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01-12-2016 | Research | Uitgave 1/2016 Open Access

Journal of Foot and Ankle Research 1/2016

Trial and error…’, ‘…happy patients’ and ‘…an old toy in the cupboard’: a qualitative investigation of factors that influence practitioners in their prescription of foot orthoses

Journal of Foot and Ankle Research > Uitgave 1/2016
Anita Ellen Williams, Ana Martinez-Santos, Jane McAdam, Christopher James Nester
Belangrijke opmerkingen

Competing interests

AW, JM and AM declare that they have no competing interests. CN has an equity interest in a foot orthoses company (Salfordinsole Healthcare Ltd.). Neither the company, its products nor staff were involved or mentioned during any of the research contained in this paper. The University of Salford gains financially from the activity of the company but none of the authors financially gain via this arrangement.

Authors’ contributions

AW contributed to the inception of the research, the methodological design, protocol, running of the focus groups, data analysis and lead contributor to the manuscript. AM contributed to data collection, data analysis and writing of the manuscript. JM informed the inception of the study and contributed to writing of the manuscript. CN contributed to the inception of the research, data collection and intellectual contribution to the final version of the manuscript. All authors read and approved the final manuscript. All authors have given final approval of the manuscript version to be published and agree to be accountable for all aspects of the work in ensuring that questions related to the accuracy or integrity of any part of the work are appropriately investigated and resolved.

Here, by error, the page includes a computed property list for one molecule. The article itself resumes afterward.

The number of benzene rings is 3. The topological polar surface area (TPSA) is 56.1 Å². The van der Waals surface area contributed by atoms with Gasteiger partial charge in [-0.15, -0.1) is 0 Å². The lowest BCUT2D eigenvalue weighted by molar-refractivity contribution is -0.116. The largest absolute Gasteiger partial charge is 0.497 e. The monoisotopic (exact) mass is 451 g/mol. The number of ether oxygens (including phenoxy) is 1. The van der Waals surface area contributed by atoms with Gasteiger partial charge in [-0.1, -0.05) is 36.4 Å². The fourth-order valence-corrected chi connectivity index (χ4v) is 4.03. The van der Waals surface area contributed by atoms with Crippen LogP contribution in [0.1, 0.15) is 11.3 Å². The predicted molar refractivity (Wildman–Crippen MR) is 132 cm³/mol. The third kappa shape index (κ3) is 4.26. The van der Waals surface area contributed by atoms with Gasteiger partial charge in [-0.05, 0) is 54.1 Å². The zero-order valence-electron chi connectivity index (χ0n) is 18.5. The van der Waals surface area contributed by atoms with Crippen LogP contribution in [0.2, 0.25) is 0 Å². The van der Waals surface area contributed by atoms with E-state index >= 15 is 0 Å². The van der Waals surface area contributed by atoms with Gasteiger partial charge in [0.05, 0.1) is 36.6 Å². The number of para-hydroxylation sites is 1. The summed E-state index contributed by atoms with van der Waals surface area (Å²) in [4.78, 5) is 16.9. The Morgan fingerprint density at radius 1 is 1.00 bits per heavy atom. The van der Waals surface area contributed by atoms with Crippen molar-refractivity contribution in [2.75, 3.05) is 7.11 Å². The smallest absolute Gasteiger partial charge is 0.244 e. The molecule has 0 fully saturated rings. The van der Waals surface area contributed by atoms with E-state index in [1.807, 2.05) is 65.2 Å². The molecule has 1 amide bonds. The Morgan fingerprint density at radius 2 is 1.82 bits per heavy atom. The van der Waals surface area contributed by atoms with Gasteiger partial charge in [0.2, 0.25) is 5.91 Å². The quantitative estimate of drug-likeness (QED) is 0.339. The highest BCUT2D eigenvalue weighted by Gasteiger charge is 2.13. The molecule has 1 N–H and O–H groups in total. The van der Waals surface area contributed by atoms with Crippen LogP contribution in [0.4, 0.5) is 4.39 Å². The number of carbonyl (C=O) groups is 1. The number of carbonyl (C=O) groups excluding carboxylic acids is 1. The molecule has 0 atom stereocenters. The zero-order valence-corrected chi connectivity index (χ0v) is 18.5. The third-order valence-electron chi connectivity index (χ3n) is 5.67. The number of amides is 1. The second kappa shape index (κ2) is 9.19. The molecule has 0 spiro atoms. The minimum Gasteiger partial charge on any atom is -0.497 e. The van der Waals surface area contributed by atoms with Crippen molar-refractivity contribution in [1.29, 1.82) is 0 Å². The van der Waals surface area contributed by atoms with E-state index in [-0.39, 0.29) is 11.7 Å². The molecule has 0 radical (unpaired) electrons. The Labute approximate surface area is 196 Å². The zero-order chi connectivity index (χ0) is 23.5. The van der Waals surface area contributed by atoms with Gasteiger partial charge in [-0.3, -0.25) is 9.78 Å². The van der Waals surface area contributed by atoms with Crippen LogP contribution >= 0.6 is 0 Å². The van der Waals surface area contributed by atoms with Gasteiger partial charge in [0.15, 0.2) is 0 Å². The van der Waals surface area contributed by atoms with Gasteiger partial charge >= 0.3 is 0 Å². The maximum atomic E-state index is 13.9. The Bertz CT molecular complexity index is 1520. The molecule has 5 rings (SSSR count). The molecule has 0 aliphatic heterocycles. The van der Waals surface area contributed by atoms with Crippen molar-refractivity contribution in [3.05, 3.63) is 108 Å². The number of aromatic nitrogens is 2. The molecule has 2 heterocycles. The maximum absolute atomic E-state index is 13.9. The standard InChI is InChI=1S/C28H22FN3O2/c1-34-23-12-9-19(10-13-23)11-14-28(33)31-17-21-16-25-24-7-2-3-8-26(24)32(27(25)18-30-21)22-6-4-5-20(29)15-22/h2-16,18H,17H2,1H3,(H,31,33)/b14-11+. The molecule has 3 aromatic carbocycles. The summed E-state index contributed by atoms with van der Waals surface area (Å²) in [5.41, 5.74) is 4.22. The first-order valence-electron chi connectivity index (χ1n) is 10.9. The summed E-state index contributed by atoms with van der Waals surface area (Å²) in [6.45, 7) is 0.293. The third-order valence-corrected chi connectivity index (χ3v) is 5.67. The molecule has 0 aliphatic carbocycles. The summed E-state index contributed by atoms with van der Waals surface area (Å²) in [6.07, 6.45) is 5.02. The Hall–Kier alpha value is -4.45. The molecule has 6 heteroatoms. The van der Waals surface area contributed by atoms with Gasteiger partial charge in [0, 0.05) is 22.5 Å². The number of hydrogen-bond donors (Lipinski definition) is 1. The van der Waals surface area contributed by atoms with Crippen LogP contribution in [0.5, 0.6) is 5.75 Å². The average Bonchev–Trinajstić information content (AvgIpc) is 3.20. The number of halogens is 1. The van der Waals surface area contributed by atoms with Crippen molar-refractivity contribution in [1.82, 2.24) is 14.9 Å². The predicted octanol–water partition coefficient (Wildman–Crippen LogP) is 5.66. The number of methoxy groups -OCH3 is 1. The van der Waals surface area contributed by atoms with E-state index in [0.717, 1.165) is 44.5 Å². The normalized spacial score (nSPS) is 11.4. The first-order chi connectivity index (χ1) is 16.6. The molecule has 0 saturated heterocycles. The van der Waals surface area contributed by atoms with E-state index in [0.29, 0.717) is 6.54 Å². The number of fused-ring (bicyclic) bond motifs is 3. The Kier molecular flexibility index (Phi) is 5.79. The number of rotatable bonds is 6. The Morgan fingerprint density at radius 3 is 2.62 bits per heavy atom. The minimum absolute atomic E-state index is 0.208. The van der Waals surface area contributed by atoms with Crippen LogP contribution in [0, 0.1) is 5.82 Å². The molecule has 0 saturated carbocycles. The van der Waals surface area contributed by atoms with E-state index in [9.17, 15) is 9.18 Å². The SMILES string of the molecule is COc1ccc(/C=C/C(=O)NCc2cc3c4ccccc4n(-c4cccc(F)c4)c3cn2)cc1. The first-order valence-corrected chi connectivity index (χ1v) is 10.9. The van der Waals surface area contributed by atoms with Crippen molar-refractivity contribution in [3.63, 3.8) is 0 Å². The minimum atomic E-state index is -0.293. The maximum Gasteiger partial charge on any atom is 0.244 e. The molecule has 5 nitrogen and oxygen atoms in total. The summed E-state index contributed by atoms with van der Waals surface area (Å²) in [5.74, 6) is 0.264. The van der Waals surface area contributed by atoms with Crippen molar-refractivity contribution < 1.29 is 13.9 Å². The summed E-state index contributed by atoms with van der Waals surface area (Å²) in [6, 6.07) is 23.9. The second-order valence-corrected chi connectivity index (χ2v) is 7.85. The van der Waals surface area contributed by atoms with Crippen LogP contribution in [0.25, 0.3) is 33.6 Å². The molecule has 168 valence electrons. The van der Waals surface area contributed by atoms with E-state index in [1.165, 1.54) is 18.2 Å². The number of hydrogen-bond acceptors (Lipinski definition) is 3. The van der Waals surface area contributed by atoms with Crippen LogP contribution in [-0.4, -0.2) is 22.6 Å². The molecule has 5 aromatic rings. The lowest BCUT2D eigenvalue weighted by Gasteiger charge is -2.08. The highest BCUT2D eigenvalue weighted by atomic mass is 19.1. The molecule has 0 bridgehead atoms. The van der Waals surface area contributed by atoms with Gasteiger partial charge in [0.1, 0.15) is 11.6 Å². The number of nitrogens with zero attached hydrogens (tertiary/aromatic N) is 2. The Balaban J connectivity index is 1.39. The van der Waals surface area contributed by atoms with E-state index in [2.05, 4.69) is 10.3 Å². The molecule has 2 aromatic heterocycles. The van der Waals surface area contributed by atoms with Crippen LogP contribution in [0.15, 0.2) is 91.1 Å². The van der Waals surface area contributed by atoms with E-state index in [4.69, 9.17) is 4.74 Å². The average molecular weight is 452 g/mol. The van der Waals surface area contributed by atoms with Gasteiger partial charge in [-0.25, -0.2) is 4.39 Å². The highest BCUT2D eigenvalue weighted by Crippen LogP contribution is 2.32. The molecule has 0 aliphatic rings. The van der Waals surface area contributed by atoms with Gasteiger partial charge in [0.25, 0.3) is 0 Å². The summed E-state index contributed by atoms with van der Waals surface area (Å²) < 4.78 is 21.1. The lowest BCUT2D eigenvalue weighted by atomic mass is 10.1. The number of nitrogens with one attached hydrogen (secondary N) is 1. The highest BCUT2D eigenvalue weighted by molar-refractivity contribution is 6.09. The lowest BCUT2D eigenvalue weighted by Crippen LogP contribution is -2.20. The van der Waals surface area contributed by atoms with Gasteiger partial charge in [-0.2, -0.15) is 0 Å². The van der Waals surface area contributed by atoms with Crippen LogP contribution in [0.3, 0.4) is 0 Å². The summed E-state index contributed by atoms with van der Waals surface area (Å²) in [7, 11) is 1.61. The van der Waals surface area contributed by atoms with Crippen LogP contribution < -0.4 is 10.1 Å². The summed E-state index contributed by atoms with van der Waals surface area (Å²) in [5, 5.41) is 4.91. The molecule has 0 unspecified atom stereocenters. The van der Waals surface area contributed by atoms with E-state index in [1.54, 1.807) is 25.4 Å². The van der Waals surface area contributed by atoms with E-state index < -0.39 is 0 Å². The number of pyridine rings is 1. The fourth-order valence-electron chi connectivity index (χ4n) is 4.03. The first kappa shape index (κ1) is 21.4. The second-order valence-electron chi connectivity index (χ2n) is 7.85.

Foot orthoses are used to manage of a plethora of lower limb conditions. However, whilst the theoretical foundations might be relatively consistent, actual practices and therefore the experience of patients is likely to be less so. The factors that affect the prescription decisions that practitioners make about individual patients is unknown and hence the way in which clinical experience interacts with knowledge from training is not understood. Further, other influences on orthotic practice may include the adoption (or not) of technology. Hence the aim of this study was to explore, for the first time, the influences on orthotic practice.


A qualitative approach was adopted utilising two focus groups (16 consenting participants in total; 15 podiatrists and 1 orthotist) in order to collect the data. An opening question “What factors influence your orthotic practice?” was followed with trigger questions, which were used to maintain focus. The dialogue was recorded digitally, transcribed verbatim and a thematic framework was used to analyse the data.


There were five themes: (i) influences on current practice, (ii) components of current practice, (iii) barriers to technology being used in clinical practice, (iv) how technology could enhance foot orthoses prescription and measurement of outcomes, and (v) how technology could provide information for practitioners and patients. A final global theme was agreed by the researchers and the participants: ‘Current orthotic practice is variable and does not embrace technology as it is perceived as being not fit for purpose in the clinical environment. However, practitioners do have a desire for technology that is usable and enhances patient focussed assessment, the interventions, the clinical outcomes and the patient’s engagement throughout these processes’.


In relation to prescribing foot orthoses, practice varies considerably due to multiple influences. Measurement of outcomes from orthotic practice is a priority but there are no current norms for achieving this. There have been attempts by practitioners to integrate technology into their practice, but with largely negative experiences. The process of technology development needs to improve and have a more practice, rather than technology focus.

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